1) What places might be fun to visit/where do I want to go?
2) How much do I have budgeted to spend?
3) Will I need to fly, drive, or take a train/ bus (and what are the benefits and challenges for me getting on a plane, bus, etc.)?
4) Do I want to go as part of a guided tour with a set itinerary and is there an accessible travel option?
5) Where will I stay, and do I need to call ahead to confirm accessible accommodations?
Once you begin to narrow down your choices of budget, location, and means of travel, you can then begin to focus on planning for specific accommodations (picking the seat closest to the bathroom or coordinating with your flight attendant to offer wheelchair assistance) and the fun activities you want to participate in on your trip.
Wherever you go, even if it is a day trip, try to have some fun this summer!
I am not nor have I even been a “gym rat.” The one year in school I did a sport I picked track. Each person had to pick three events. I picked discus, hurdle jumping, and the long jump. Most of my time was spent lounging on the grass with my friends while we talked and let the real runners go around the track (you could only throw discus or do hurdles when the areas were set up).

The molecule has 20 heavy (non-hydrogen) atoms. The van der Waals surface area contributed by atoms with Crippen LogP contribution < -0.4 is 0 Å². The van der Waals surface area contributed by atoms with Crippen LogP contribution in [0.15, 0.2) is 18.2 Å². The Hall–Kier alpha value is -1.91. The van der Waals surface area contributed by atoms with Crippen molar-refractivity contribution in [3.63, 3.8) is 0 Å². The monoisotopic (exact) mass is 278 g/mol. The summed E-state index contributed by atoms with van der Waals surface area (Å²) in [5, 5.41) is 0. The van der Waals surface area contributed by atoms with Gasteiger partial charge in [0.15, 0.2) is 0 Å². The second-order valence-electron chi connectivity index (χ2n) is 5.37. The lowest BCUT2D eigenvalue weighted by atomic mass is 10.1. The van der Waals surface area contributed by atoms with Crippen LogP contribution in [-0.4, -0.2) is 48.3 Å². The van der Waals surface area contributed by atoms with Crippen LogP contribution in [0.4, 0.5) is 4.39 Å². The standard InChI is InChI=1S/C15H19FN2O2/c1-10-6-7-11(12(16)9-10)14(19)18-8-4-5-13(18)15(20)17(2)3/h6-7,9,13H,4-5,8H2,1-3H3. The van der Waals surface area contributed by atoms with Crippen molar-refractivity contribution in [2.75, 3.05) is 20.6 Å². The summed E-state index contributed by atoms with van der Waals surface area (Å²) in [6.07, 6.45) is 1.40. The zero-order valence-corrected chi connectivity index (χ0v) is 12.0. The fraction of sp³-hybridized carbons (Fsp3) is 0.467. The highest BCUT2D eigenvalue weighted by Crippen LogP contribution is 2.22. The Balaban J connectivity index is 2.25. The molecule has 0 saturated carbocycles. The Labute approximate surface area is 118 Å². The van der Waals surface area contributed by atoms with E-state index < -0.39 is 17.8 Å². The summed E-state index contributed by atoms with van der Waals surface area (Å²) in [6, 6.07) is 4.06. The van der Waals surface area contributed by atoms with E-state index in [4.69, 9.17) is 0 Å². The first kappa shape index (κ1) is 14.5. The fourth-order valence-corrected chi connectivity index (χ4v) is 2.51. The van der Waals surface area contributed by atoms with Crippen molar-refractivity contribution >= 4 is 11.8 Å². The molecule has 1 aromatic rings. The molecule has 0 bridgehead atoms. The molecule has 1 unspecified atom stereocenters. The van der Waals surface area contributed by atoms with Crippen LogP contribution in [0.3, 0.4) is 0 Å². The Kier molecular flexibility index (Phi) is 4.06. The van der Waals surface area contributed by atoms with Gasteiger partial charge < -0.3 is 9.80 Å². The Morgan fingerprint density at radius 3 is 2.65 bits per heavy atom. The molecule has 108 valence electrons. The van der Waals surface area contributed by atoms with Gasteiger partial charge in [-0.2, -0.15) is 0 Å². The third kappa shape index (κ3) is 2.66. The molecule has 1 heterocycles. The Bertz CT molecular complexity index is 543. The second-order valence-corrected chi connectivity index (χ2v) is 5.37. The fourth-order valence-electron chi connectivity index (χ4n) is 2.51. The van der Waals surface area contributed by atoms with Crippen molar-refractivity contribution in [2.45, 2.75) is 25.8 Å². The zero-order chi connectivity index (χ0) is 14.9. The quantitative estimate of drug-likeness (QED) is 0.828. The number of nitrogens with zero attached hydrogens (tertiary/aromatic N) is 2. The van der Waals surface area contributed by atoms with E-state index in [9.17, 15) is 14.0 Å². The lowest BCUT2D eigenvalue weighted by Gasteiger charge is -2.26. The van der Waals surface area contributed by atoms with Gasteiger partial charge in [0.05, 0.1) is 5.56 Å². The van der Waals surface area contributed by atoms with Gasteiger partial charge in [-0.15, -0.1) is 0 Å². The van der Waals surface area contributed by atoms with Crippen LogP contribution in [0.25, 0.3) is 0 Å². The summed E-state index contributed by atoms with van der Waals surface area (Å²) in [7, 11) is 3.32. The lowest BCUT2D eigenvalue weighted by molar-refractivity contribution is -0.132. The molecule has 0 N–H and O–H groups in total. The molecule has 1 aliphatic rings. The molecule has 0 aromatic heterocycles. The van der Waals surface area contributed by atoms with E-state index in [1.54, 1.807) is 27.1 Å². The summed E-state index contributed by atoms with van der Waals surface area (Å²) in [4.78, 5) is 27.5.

Nowadays when I read fitness articles about people running marathons or races I am glad for the people involved and happy to hear about them meeting their own goals and objectives. But I know I am no runner and never will be. In fact, running causes me exercise induced headaches.
But here is the important thing, after trying many activities over the years I don’t let the gym intimidate me anymore. While there are things I know I don’t want to do or that don’t make me feel good (i.e. running) I have also found activities which make me feel strong, and competent, and healthy.
Yes, my arms might be the equivalent of small twigs, but put me on the rowing machine and I am a goddess. For 20 minutes on the rowing machine I can glide back and forth and feel l that I am powerful and going somewhere with my fitness.
I have also learned not to let other people’s perceptions impact my choices. For a tiny person I also enjoy lifting. Yes I might max out at lifting 30 lbs., but 30 lbs. for me is really good. I’m not trying to be a body builder, just improve my own health and wellness, so I’m not going to care if I’m the only woman on the lifting machines or that my weight limits are low.
Finding a fitness activity or plan that works for you is the most important thing in maintaining a plan, and by choosing something that makes you feel strong and powerful and energized you have a built-in incentive to keep going back.
What activities motivate you?